Why would beings consisting of 65 per cent water live where water freezes? Every winter at about this time I start wondering about us. The question usually comes to mind when I have to take my gloves off for a while to do something that requires bare hands. I own, no exaggeration, a dozen pairs of winter boots. They have a variety of insulating features. None of them can keep feet warm for more than two hours. I can fully appreciate why people retire to Florida.

But as long as we’re here, let’s look at the positive aspects of ice and snow. Here’s one example. A friend was out cross-country skiing on the snow-covered frozen surface of Cape Pogue Bay. He came upon the tracks of a trio of otters who had galloped side by side over the slippery surface for a distance and them in unison slid on their bellies. He was lucky to get to see that. He did have to put up with cold toes, fingers and nose.

Many winters ago an otter left his tracks inches from the corner of our house while passing through our yard, which is at least a third of a mile from any water body. It was clear who made the marks as every 10 feet or so the tracks became the imprint of an otter’s belly. Because of that pesky snow an otherwise unseen critter was revealed to me. I felt lucky to see that.

As bad as this winter seems with its harbor ice and lingering snow, it’s still not as bad as the way it was way back in the seventies. People used to say with confidence that, “If the harbor isn’t frozen over by New Year’s it won’t.” Then a mere week later we’d be standing at the edge of the wharf looking out on a harbor with a foot of snow resting on it’s immovable surface, hearing the same people utter quietly, “Well, that didn’t take long.”

Four decades ago Jack Carbon and I climbed under the ferry ramp on the Chappy side at low tide to chip away the ice that had accumulated there keeping the ramp from reaching down to the deck of the ferry. We first tried using a rented jackhammer but it resisted operating properly in the nearly horizontal position, which was all that was allowed in that confined space. So we resorted to axes and picks. The ice yielded to our efforts in only fist-sized hunks. Hours later, red-faced and jacketless, we emerged promising never to do that again. Next day we were back at it. So far this winter I have been able to deal with any ice that bothered the ferry while standing upright. Some of the same bergs pass back and forth with every tide change. I have my fingers crossed that when it finally all breaks up that the wind and tide will carry it away quickly.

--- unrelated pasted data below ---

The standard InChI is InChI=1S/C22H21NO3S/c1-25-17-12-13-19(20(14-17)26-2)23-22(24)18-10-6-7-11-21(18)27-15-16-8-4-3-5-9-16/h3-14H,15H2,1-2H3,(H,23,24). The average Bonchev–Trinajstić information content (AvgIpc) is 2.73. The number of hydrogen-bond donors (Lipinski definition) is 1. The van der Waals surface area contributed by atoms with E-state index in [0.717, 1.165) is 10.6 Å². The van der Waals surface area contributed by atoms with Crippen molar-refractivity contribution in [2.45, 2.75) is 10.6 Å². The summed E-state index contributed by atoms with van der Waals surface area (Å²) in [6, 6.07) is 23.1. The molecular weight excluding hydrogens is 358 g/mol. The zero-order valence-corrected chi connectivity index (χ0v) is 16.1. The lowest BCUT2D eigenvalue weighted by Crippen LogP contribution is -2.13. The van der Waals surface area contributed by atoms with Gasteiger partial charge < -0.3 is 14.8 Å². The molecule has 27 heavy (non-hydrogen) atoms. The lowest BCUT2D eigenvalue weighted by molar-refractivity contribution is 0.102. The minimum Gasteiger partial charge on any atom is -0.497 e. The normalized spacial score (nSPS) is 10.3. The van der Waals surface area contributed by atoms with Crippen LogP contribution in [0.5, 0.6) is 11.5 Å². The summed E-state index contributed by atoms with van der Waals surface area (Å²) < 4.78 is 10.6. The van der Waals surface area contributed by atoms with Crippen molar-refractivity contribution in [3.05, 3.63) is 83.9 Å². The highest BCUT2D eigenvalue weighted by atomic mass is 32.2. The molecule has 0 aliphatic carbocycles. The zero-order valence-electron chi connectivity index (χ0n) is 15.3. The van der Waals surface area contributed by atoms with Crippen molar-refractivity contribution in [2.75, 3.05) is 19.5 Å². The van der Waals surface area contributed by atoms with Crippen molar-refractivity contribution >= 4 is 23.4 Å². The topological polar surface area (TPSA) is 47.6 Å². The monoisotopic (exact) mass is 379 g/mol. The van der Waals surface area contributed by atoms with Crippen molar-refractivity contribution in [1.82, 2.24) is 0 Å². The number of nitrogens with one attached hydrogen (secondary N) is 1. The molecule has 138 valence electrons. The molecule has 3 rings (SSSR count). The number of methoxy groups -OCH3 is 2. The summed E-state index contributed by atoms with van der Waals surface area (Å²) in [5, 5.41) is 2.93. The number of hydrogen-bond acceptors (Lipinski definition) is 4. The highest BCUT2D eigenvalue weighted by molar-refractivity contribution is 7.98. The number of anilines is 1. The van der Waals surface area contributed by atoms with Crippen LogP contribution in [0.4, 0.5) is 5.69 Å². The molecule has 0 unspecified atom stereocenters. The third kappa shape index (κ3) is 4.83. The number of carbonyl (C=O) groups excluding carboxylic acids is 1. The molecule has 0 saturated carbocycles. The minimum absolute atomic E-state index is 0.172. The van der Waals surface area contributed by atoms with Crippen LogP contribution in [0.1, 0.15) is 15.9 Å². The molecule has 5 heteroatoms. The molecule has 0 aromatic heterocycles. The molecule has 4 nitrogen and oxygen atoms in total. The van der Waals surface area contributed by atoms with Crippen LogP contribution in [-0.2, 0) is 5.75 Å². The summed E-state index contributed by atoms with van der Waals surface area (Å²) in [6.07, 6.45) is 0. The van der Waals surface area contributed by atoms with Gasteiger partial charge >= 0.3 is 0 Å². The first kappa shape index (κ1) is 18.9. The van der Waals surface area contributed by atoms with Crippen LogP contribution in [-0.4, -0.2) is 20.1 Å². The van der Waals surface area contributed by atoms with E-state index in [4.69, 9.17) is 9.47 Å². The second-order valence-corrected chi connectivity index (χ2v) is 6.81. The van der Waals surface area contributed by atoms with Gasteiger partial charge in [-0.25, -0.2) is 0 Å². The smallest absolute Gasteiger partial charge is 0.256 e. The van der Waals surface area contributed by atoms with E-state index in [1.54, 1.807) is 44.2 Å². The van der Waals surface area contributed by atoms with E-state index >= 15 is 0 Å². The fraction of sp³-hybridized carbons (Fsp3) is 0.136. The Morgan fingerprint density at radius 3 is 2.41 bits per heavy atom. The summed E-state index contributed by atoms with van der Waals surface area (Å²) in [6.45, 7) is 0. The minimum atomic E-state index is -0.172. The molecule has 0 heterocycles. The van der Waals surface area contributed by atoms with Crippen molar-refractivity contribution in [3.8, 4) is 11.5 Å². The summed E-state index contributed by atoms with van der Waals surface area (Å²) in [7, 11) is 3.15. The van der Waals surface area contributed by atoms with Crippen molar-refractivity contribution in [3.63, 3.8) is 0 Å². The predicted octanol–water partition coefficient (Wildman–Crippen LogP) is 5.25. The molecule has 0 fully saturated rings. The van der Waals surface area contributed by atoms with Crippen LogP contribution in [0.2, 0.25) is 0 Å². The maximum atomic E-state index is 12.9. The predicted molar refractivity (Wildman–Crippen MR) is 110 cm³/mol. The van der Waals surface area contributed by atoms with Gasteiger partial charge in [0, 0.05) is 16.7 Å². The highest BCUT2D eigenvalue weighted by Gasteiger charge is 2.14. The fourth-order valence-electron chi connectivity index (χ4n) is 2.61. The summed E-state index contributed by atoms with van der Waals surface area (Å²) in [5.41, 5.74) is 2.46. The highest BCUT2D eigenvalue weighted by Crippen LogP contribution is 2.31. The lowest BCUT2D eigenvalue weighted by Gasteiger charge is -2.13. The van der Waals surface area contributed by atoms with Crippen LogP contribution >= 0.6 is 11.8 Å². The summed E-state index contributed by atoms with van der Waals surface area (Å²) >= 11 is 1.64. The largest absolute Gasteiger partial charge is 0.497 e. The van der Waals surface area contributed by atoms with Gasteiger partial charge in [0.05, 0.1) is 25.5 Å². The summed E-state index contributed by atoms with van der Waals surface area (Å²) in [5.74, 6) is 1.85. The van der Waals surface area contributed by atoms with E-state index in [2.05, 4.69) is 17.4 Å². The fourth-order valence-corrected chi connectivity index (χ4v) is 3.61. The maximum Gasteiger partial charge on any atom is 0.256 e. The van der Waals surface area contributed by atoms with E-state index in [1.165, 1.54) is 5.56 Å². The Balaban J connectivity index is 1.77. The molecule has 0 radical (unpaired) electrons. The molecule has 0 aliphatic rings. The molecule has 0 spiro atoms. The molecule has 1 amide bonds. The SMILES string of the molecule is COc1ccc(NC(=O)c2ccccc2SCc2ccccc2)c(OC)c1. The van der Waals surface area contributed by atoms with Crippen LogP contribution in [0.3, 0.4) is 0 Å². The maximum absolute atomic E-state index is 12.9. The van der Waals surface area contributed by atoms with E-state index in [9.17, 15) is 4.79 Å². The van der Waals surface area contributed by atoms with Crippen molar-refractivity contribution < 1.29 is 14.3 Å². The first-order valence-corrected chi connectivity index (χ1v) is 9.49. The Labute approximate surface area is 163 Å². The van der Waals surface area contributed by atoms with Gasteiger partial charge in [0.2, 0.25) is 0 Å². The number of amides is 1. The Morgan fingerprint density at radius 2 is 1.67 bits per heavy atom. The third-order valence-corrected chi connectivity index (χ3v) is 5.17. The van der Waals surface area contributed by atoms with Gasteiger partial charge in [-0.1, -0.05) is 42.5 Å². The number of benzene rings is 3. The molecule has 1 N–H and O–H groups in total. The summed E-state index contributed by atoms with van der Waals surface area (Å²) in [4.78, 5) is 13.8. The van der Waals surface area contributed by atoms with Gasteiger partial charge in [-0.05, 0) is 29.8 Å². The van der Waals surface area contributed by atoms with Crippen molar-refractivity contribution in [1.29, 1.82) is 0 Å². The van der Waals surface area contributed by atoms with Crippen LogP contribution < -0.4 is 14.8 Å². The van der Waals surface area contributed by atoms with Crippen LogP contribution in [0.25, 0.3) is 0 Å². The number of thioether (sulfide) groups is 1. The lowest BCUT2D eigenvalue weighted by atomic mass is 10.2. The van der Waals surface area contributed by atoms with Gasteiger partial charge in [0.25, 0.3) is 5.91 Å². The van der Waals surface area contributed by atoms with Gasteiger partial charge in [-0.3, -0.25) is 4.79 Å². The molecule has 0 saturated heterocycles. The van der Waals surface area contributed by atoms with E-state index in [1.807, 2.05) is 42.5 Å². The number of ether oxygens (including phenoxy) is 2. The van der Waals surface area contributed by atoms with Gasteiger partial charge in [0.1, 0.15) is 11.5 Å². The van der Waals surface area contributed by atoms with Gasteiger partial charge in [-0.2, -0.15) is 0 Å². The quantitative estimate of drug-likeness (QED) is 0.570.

The aggressive headlong charge of Norton Point to overtake Wasque Point has settled into more of a deliberate “sneaking up on.” The restricted opening causes the water to flow all the more rapidly. Never before have so many paid such close attention to the Katama opening and closing process. At one time I was sure that it would close up all at once overnight. Now I can imagine that the opening could alternate between being a narrow sluiceway that you could jump over at low tide to being a broad quicksand washover at high tide. One astute observer reminded me that during one particular closing sequence years ago that Norton Point turned the corner at Wasque, proceeded parallel to East Beach for a few hundred yards and after several tentative taps on Chappy’s elbow, finally took a firm grip. I would not be at all surprised if the final closing occurs in a way that we had not imagined.

Chappy’s new mail delivery person is Stephan Pond. He is not new to Chappy, having occupied Dodie Silva’s house across from the fire station for years and now lives in the Enos lots with his partner. They are here to stay. Stephan has joined the Chappy fire crew. A couple of summers back he was responsible for those out-of-this-world soups at Morning Glory Farm. Those that watch the Derby leader board are familiar with his work. His beach buggy sported a bumper sticker reading, “Shut up and fish.” This is a person obviously serious about the endeavors that he undertakes.

Send your Chappy news to: peter@chappyferry.net.